Feature Stories

GLUE Progam Provides Undergraduate Students with First Research Experience

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July 8, 2014

The Graduates Linked to Undergraduates in Engineering (GLUE) program is a unique mentoring program established within the Cockrell School of Engineering (CSE) to promote the retention of undergraduate students in engineering and to provide undergraduate engineering students with their first research experience.  This mentoring program relies on one of the school's greatest assets – graduate student researchers who volunteer their time to work one-on-one with undergraduate students on a semester-long research project.  

Initiated by CAEE Professor Kerry Kinney and the Women in Engineering Program in 2002, the program began with 26 participants from three departments within the CSE. By 2014, nearly 600 undergraduate and graduate students from every department in the Cockrell School have participated.

This program targets second-year engineering students, particularly women, who have had no prior research experience. The program links each undergraduate with a graduate student mentor conducting research in their field of interest. These matches are often interdisciplinary in nature with graduate students in one field (electrical engineering or chemical engineering) working with an undergraduate student in another field (civil engineering), for example. Projects reflect the incredible variety of research being done in the CSE. For instance, some students are developing sound dampening walls while others are investigating nerve regeneration mechanisms.  

In addition to working on research, each undergraduate GLUE student participates in the GLUE seminar where they present the results of their research to their peers from across all departments and participate in the Undergraduate Research Poster Competition. They also learn about graduate school options as well as opportunities that an advanced degree makes possible in industry and academia.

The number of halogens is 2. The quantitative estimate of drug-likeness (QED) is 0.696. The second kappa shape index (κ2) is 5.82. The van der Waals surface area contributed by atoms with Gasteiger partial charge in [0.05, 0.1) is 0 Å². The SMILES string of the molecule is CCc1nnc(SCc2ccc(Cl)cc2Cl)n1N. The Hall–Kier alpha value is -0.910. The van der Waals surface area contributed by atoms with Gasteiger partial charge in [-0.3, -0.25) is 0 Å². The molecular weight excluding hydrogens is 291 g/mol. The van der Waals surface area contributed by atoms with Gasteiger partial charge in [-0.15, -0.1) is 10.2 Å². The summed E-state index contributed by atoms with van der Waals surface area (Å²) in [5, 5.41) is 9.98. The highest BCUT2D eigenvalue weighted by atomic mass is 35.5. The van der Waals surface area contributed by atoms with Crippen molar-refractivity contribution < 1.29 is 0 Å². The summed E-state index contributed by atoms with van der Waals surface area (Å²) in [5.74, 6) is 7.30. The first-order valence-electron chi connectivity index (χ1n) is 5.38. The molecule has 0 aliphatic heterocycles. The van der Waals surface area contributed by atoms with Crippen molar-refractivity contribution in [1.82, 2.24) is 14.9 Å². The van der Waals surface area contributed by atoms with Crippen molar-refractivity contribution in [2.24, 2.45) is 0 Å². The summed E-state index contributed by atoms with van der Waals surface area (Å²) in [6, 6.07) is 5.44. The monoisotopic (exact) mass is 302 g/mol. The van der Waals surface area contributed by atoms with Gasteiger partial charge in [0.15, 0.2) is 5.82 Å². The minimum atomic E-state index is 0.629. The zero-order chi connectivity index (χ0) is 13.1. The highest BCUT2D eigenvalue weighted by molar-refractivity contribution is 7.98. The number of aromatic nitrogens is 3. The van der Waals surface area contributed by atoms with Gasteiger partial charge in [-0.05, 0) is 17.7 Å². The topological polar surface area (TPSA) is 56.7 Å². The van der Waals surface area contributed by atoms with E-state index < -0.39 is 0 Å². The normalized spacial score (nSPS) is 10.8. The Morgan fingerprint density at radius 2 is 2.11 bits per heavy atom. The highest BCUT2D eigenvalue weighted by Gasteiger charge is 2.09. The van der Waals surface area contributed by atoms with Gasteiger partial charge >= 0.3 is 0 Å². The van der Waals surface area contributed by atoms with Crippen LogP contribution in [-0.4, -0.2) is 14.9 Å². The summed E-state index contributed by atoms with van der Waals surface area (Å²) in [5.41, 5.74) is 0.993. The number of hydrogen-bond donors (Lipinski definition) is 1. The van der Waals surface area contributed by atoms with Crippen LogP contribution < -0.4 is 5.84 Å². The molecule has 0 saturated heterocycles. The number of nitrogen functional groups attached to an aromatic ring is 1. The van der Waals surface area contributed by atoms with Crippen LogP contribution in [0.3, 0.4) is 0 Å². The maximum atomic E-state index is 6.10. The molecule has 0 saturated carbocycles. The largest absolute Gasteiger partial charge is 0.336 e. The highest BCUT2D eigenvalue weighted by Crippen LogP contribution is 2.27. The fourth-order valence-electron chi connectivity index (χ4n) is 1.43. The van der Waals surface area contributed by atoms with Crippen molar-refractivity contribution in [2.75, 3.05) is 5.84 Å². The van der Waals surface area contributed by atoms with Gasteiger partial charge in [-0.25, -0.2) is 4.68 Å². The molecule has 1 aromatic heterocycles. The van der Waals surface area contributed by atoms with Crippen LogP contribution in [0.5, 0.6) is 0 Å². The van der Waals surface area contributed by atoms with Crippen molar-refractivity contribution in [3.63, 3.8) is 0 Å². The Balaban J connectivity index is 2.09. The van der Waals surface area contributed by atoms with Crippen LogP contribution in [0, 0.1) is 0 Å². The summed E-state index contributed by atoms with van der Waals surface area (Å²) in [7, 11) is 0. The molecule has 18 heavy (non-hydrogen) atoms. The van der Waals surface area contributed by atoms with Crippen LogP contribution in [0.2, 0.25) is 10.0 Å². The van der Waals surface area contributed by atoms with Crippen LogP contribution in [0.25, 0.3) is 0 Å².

The GLUE program has been quite successful at providing undergraduates with a hands-on introduction to their field and for providing meaning to the fundamental concepts they learn in first year courses.  It is also a valuable experience as they look for additional internship and research opportunities in their third and fourth years.

The GLUE course routinely receives exceptionally positive feedback from the undergraduates and the retention data indicates that nearly 90% of the undergraduate participants ultimately graduate with a degree in engineering. Over 30% of the undergraduate participants who have graduated from UT Austin plan to (or are) attending graduate school.

"This experience has made me consider grad school more than I had before. It also encourages me to try things that I never imagined just to see what my interests are. My project is very hands-on and keeps things interesting. This encourages me to work harder in my engineering classes," says a second-year CE student.

In fact, a few students who participated as undergraduates in the GLUE program are now graduate students volunteering as mentors.  Many of the graduate GLUE mentors have an interest in pursuing an academic career and have gone on to become faculty members and others to industry where they benefit from supervisory experience they gained as mentors.